Moments that Lack Glue

About mental coherence & social relationships

This post is inspired by Be here, now by Aspienaut (AKA Paul C Siebenthal) and especially these words:

“I’m aware that I see my life as a series of individual moments and memories that are boxed up, disconnected and independent of each other. I do not think of my experiences or life as a narrative or experiential arc; rather a series of disconnected random events.”

Be here, now by Aspienaut.

Paul is taking about the lack of coherence in how he perceives his life over time; that moments are like separate worlds rather than a coherent story. (I recommend to go and read the whole post!) I can very much relate, and this is a continuation of my comment on Paul’s post.

I wrote about my own issues with mental coherence in Important types of Coherence, which is a sort of personal essay/brainstorm about mental coherence, and how lack of it causes mental difficulties.

Here I’d like to focus on the impacts on social relationships. I know of no particular research to back up my reflections; it is totally my own subjective introspective thoughts and may apply to only me (but I doubt it).
Continue reading

Vectors of Autism – Laura Nagel

This is a quick recommendation of the documentary “Vectors of Autism” about 57-year old Laura Nagel and her life as an undiagnosed autistic adult, now self-diagnosed aspie. Here is the trailer:


Vectors of Autism official trailer from John Schaffer on Vimeo.

The whole movie can currently be watched for free! on Culture Unplugged: Vectors of Autism.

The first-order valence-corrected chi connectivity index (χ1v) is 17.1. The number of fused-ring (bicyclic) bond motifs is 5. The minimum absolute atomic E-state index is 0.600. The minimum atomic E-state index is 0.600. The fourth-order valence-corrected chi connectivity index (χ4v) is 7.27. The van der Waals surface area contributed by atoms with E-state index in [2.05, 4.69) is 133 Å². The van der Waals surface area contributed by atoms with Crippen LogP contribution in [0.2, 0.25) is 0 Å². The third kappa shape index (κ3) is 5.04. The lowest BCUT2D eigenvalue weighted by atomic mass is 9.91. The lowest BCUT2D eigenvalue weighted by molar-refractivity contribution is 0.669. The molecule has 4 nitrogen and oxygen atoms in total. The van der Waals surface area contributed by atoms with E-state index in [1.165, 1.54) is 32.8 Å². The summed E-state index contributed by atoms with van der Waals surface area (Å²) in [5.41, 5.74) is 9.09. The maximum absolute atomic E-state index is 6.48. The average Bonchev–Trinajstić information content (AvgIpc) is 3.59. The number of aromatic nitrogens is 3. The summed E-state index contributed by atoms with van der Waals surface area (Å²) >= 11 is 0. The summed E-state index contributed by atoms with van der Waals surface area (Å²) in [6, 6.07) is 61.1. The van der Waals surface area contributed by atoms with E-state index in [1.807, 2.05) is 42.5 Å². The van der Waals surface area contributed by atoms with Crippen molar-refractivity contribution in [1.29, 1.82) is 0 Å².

The film is directed by John Schaffer, produced by Susan Marks and co-produced by Leah Kelley. Cinematographer Matt Nelson.

I saw it not long ago, and really like it. I’m not sure if I can explain what I like about it, but it is an honest, balanced and entertaining portrait of what it means for one individual to live with autism.

The beginning paragraph of the book Songs of the Gorilla Nation comes to mind, where the author states that “This is a book about autism. Specifically, it is about my autism, which is both like and unlike other peoples’ autism”.

Same with Laura’s autism… she is unique, yet characteristic of Asperger’s. The movie conveys that point beautifully through its alternation between Laura’s subjective perspective, her surroundings (places) and life circumstances, and the surrounding people/community’s view on Laura (I got the impression she is well accepted in her local community), and through a balanced focus on her strengths and difficulties.

Additional things I like about the movie: its pleasant creative & musical side and smooth transitions between perspectives with Laura’s own artwork (specifically: drawings of buildings et.c.), which is both relevant, good looking and visually entertaining.

I also like that the film doesn’t try to tell the viewer what to think; there is a lot of talk since most of the film consist of interviews, but a lot of the story takes place outside the words – in the way Laura walks and moves, the way she laughs, the way she thinks, the way she lives, her opportunities and limitations, and so on. While people if they wanted to could describe her as more or less normal based on some quantitative criteria – she wouldn’t fool anyone for long in regard to these soft, subtle social aspects: people may not be able to pigeon hole her as autistic if they are not familiar with Asperger’s Syndrome, but they would definitely be able to single her out as “different”, “one of a kind”, and “odd-ball”, or something similar.